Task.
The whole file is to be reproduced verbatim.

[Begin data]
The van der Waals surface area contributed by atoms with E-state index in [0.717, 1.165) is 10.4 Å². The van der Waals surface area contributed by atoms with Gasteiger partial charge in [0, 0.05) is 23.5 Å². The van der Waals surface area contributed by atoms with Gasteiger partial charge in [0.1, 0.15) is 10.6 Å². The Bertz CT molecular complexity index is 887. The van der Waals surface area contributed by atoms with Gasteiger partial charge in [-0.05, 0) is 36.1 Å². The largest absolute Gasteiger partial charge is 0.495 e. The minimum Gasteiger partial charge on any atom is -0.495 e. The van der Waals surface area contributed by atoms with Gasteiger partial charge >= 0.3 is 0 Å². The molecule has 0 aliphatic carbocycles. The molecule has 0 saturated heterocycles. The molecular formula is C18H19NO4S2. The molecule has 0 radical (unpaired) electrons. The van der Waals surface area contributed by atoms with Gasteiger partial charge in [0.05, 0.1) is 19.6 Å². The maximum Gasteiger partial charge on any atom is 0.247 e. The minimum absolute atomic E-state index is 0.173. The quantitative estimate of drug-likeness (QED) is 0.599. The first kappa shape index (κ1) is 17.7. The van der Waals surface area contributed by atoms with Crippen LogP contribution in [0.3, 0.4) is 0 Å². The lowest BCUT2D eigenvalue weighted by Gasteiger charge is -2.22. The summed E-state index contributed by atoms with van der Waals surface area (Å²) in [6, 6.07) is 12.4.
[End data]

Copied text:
The van der Waals surface area contributed by atoms with E-state index in [0.717, 1.165) is 10.4 Å². The van der Waals surface area contributed by atoms with Gasteiger partial charge in [0, 0.05) is 23.5 Å². The van der Waals surface area contributed by atoms with Gasteiger partial charge in [0.1, 0.15) is 10.6 Å². The Bertz CT molecular complexity index is 887. The van der Waals surface area contributed by atoms with Gasteiger partial charge in [-0.05, 0) is 36.1 Å². The largest absolute Gasteiger partial charge is 0.495 e. The minimum Gasteiger partial charge on any atom is -0.495 e. The van der Waals surface area contributed by atoms with Gasteiger partial charge >= 0.3 is 0 Å². The molecule has 0 aliphatic carbocycles. The molecule has 0 saturated heterocycles. The molecular formula is C18H19NO4S2. The molecule has 0 radical (unpaired) electrons. The van der Waals surface area contributed by atoms with Gasteiger partial charge in [0.05, 0.1) is 19.6 Å². The maximum Gasteiger partial charge on any atom is 0.247 e. The minimum absolute atomic E-state index is 0.173. The quantitative estimate of drug-likeness (QED) is 0.599. The first kappa shape index (κ1) is 17.7. The van der Waals surface area contributed by atoms with Crippen LogP contribution in [0.3, 0.4) is 0 Å². The lowest BCUT2D eigenvalue weighted by Gasteiger charge is -2.22. The summed E-state index contributed by atoms with van der Waals surface area (Å²) in [6, 6.07) is 12.4.